The Trojan has taken a beating in the malware market over 2016, largely being overtaken by Locky. But as senior security researcher at Forcepoint wrote in his disclosing blogpost, “Dridex is still being actively developed”.
It's principle new development is that its appetite has grown. Upon analysis of the Trojan, researchers found two distinct lists of software that Dridex would target and that both had expanded considerably.
Carl Leonard, principal security analyst at Forcepoint, explained to SCMagazineUK.com: “Dridex has expanded beyond the stealing of online banking credentials to include targeting back-end payment and point-of-sale software, online banking software, and a recently added list of crypto-currency wallet managers.”
Forcepoint will continue to work with CERT-UK on the issue but Leonard further encourages users to be cautions when opening those links.
Robert Page, lead penetration tester at Redscan said it's not surprising that Dridex has now looked towards crypto-currency wallets, given the popularity of things like Bitcoin.
However, what is interesting is that “the malware has improved to prevent analysis by security researchers. Although the anti-sandbox features have been reverse engineered by security researchers in this instance, most likely the malware will continue to improve in future,” said Page.
Dridex's shadowy developers have also beefed up the Trojan in a number of other ways, too. Blacklisting computers, for example, has become ‘trivial', making it easier for the Trojan to hinder sandbox analysis.
Continuing in that vein of making the Trojan harder to analyse, Dridex's developers have employed more complex binary formats over its original XML.
The banking Trojan, which reeked so much havoc in its short life, was first spotted in November 2014. Favouring the bank accounts of European companies over individuals, UK losses from Dridex were supposed to be at least £20 million and global losses were said to be in the region of £100 million.
The supposed ringmaster was locked up last year in an international operation that included the US FBI, Europol and German, UK and Moldovan law enforcement. Smilex also known as Andrey Ghinkul, of Moldova was arrested in Cyprus last August and charged with nine counts of criminal conspiracy, unauthorised computer access with intent to defraud, damaging a computer, wire fraud and bank fraud.
Since then, Dridex has become quiet, its place taken by other pieces of malware.
The piece itself is not too complex. Dridex harvests banking credentials, so its masters can then use those credentials to access private bank accounts and make off with the loot within.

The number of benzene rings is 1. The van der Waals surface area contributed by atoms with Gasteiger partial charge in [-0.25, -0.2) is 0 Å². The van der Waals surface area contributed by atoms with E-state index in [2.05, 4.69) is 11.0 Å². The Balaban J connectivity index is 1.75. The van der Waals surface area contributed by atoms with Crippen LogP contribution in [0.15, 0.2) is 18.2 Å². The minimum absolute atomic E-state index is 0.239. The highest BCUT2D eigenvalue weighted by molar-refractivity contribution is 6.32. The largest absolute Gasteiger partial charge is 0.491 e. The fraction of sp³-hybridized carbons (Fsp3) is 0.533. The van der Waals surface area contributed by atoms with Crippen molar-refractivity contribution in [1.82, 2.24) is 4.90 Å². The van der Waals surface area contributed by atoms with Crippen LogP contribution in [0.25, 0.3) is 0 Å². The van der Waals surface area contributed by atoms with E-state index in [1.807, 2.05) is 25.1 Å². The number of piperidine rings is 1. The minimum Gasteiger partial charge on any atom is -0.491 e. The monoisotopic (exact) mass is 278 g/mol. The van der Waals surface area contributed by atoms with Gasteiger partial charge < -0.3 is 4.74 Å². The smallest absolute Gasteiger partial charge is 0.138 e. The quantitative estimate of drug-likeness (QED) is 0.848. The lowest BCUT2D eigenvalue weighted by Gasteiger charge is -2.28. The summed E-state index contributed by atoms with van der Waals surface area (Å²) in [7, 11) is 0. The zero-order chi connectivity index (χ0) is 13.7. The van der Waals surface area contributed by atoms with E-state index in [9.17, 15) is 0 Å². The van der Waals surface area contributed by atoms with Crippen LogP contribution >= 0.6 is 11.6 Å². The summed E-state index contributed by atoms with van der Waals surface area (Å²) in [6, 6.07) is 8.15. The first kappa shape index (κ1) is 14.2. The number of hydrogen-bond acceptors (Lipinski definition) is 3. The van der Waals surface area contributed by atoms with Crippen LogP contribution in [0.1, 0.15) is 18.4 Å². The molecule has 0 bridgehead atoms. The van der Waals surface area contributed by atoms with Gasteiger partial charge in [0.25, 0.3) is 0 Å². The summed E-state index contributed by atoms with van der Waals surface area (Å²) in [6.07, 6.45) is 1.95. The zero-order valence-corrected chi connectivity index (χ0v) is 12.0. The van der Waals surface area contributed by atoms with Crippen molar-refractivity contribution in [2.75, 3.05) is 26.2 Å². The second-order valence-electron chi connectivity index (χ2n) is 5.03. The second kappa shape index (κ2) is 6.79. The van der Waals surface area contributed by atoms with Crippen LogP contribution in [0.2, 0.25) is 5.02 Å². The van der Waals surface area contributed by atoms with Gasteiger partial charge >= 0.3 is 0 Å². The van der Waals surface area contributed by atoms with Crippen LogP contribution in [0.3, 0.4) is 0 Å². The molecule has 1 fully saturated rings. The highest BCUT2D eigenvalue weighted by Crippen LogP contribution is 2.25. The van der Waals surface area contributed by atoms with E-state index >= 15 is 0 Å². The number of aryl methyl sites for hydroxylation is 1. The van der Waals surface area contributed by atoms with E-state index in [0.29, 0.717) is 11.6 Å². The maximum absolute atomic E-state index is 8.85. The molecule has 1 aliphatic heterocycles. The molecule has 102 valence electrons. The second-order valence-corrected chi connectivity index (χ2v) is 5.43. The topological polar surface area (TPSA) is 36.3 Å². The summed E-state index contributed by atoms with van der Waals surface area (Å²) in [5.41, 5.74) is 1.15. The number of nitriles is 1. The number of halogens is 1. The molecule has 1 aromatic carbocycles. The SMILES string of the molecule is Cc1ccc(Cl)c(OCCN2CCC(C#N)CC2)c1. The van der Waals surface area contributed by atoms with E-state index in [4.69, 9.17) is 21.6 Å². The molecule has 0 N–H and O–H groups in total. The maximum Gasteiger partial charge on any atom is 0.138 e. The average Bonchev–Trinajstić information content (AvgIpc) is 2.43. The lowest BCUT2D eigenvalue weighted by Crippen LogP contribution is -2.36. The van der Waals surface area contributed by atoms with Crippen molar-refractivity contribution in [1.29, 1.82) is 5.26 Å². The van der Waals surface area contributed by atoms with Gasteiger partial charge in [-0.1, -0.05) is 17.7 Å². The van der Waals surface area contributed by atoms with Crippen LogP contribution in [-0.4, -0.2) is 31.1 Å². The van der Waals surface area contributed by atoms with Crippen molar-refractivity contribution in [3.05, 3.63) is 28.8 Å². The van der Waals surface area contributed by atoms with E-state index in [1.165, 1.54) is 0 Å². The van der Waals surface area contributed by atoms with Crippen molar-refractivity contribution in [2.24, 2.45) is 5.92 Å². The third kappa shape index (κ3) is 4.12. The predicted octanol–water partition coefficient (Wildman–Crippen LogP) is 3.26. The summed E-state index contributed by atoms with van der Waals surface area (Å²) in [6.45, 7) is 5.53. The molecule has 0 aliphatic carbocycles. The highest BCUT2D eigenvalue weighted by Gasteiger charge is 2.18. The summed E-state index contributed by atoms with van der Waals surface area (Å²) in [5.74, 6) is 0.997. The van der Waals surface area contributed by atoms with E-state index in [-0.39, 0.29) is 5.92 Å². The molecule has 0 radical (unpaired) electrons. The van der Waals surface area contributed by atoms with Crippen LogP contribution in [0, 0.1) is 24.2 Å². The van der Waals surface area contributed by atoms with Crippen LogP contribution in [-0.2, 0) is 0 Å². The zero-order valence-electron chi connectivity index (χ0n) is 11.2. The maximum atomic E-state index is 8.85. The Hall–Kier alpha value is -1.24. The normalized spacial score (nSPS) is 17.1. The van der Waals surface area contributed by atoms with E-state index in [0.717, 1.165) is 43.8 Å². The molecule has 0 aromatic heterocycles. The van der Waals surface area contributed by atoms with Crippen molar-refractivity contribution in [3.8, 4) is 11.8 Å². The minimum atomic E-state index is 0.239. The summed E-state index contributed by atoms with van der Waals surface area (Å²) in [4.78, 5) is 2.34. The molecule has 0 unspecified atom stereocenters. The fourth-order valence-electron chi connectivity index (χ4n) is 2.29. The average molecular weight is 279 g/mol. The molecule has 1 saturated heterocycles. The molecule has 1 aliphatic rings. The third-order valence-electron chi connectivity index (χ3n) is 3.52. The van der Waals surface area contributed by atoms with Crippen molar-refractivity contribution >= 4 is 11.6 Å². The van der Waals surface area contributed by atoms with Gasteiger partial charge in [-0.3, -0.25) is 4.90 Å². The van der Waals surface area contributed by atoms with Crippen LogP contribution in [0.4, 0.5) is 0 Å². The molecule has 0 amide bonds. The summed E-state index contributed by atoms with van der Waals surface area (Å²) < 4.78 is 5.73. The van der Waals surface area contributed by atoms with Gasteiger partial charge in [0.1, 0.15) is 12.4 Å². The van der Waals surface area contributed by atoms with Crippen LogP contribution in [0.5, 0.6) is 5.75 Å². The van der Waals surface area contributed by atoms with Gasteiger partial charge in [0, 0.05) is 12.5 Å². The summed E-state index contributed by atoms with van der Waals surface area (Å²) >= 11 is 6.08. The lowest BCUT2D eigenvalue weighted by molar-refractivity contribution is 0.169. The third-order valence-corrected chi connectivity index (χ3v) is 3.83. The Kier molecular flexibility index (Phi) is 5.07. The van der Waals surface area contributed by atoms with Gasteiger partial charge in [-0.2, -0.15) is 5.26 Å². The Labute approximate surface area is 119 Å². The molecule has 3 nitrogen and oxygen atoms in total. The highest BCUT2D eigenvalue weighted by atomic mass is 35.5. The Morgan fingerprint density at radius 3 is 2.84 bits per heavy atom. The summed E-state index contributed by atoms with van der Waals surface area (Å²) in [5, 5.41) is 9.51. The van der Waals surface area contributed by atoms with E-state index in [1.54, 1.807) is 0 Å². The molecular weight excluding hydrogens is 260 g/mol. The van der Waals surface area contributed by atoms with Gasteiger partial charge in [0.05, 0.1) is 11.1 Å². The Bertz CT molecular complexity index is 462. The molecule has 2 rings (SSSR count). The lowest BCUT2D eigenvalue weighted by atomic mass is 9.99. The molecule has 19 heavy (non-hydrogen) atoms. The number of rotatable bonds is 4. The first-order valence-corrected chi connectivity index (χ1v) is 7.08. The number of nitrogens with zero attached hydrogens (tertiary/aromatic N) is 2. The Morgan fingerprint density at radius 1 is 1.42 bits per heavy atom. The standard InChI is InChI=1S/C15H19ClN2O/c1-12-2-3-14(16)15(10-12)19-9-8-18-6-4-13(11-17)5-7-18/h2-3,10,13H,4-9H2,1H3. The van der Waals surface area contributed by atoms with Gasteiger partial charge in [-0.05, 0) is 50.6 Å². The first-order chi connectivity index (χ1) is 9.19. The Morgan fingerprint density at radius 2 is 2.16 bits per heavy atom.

Using HTML injections, the trojan can insert malicious code into otherwise legitimate banking websites, affecting what the user sees. From there, the user enters their credentials thinking that they're merely logging into their banking portal. The information entered is then promptly delivered into the hands of Dridex's controllers, along with the victim's bank account.
It gets in, as so many do, via phishing emails loaded with what are commonly Word or Excel documents. Once the user opens the documents and follows the prompt to ‘turn on macros', the trap is sprung and the computer is infected.
All this has netted the authors of Dridex a nice sum, so why attempt to fix what's not broken? In such a fiercely competitive space as the malware market, developers will often seek to improve their offerings. We saw the same thing just the other day as the Sundown exploit kit was revealed to be stealing exploits from other exploit kits.
It not only has to compete with other malware developers, but their opposites, anti-virus providers and security teams. Mark James, security specialist at ESET, told SC, “Malware without a doubt is getting more and more sophisticated. It's ongoing struggle with anti-Virus and security vendors is forcing changes for it to stay current and successful.”
“The Dridex banking Trojan is doing exactly that, where previously its victims were POS and banking systems it is now acquiring crypto-currency targets to further its attack footprint. These digital currencies have been a common target lately with some huge breaches involving millions of dollars stolen.”
Jonathan Sander, vp of product strategy at Lieberman software told SC that this is only indicative of larger, more profound trends within cyber-crime: “All this is the result in the shift from the lone wolf bad guy to the professional cyber-crime organisation. Many people picture a hooded man with Cheeto-stained fingers and a messy desk in a basement when they think of the online enemy. In truth, today the bad guys would fit right into the Dilbert cartoons. These are professionals developing software in offices with paychecks, benefits, and normal lives. It's their organised crime bosses that are really different."